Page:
In his new drone photography book, Caleb Kenna rediscovers Vermont from above | Books | Seven days

At first glance, the long shadows cast by apple crates in the snow resemble a purple cityscape, and the solar panels evoke a huge duvet. Drone photography in Caleb Kenna’s new book, Art from above Vermont, published in October, is an invitation to let the eyes play and the imagination wander. It is also an amazing reminder of the beauty and value of the Green Mountain State.

In 130 color photographs of everything from farmland and forests to quarries and roads, Middlebury-based Kenna invites viewers to see the state again from a bird’s eye view. Taken between 50 and 400 feet above the ground, his shots are funny, clever and stunning. Nordic skiers, so small they look like colorful commas, make a huge bloom in snowy Middlebury with their tracks; a field of dandelions in Whiting looks like wet green velvet; the roundabout near Middlebury College is a graceful abstraction of textures, colors and lines.

“I think Vermonters generally love the beauty of this place, but they’ve never seen it like this,” Bill McKibben said. Seven days by email. The conservationist, author and journalist, who wrote the foreword to the book, called Art from above Vermont “an extraordinary gift.”

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  • Courtesy of Caleb Kenna
  • Middlebury

Kenna’s skills with drones allow us to “see the place we love from a new perspective,” McKibben wrote. “And her eye is flawless – the organic and the artificial intertwine in such lovely patterns.

“A certain type of Vermont photography has become a bit cliché. It will open everyone’s eyes again.”

The pair met when Kenna photographed McKibben for a 2010 Sierra magazine story. A longtime admirer of McKibben’s journalism and activism, Kenna invited him to write the foreword because he believed an Earth Defender would grasp the significance of his photos.

“When shooting landscapes in Vermont,” Kenna noted, “you can’t help but be influenced by the environment and climate change.”

Ultimately, however, Kenna shoots for the fun and the discoveries he makes along the way. Married with an 8-year-old son, the professional photographer and Federal Aviation Administration-certified drone pilot says taking pictures almost every day is meditative and calming. It provides a break from the daily chores and responsibilities of life, and it enjoys the “rush to come back with what you think are good pictures”. He mostly shoots about an hour’s drive from Middlebury, often in the same places in different seasons, so he’s trained to watch subtle changes closely.

Kenna is primarily inspired by the works of 20th century American photographers Alfred Stieglitz and Minor White, who convinced the art world of the merits of photography and found elegance and meaning in the everyday. Of the objects in his own works, Kenna said, “Yes, they are trees. Yes, they are hay bales. But I hope…they become something more through the photos.. .maybe a metaphor for something.”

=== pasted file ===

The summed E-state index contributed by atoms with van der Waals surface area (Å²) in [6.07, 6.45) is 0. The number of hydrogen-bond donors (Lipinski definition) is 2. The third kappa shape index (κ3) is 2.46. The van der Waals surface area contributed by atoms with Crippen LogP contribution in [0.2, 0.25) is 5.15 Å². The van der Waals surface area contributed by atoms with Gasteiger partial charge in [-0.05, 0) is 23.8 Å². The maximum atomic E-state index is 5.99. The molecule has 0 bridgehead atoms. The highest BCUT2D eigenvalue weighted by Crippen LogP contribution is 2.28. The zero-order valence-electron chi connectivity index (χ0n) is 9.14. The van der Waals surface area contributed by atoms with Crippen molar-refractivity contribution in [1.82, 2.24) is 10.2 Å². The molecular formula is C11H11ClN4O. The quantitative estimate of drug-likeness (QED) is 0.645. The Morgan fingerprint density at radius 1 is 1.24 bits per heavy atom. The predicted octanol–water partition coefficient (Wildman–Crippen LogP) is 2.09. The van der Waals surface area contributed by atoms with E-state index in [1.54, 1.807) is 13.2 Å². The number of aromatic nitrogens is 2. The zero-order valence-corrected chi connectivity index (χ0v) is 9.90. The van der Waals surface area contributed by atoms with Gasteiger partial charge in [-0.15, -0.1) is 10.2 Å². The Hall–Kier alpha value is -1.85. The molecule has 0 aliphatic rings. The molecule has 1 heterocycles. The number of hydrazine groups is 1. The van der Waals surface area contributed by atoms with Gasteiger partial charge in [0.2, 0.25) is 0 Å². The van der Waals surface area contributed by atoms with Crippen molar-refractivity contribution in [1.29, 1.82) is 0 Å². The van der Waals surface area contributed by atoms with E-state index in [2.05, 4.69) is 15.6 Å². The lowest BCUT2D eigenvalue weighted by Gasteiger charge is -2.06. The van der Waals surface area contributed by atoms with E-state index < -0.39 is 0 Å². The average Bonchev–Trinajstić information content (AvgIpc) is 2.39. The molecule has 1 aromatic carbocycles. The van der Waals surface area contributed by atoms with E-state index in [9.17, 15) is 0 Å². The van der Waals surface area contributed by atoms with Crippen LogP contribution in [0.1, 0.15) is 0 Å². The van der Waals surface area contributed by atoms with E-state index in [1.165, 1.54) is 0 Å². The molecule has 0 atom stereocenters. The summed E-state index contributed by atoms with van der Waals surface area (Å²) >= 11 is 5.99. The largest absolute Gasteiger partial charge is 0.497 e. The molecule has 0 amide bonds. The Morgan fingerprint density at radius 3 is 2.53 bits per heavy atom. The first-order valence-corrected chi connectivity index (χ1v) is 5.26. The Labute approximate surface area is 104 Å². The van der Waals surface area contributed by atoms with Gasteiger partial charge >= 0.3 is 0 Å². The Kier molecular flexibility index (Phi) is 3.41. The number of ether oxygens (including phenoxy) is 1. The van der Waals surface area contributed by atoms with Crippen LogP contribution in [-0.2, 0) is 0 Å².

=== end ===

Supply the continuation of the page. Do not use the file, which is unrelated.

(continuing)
Kenna’s photos are currently on display in local galleries, including that of the University of Vermont Medical Center, and he provides drone photography to many clients. But the general public got their first glimpse of his works in a 2020 New York Times Photo documentary. The colorful spread led to a book deal with Schiffer Publishing, and the Time printed a second photo essay of Kenna in 2022. On Sunday, Art from above Vermont was on the newspaper’s “What to Read” list.

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  • Courtesy of Caleb Kenna
  • Brandon

On tour to promote her book, Kenna will present a slideshow and drone video on Thursday, Dec. 1 at the Vermont Hotel in Burlington. He will also be hosting a sale of limited edition prints on Saturday, December 10 at his Brandon studio and online. Prices range from $300 for a 17 by 22 inch print to $700 for a 30 by 40 inch print.

Kenna films with a DJI Mavic 3 drone: a quadcopter (meaning it has four propellers) with a Hasselblad lens. It can run for about 45 minutes on a single battery charge and fly almost nine and a half miles from its operator.

A digital screen on the remote allows Kenna to see everything the drone sees. The best moments are when the drone’s vantage point shows it something completely unexpected, like a barn otherwise obscured by a high cornfield.

“These aerial discoveries are the most fun,” Kenna said, “where you put him looking for one thing and you see something else.”

Disclosure: Seven days regularly hires Caleb Kenna as a freelance photographer.

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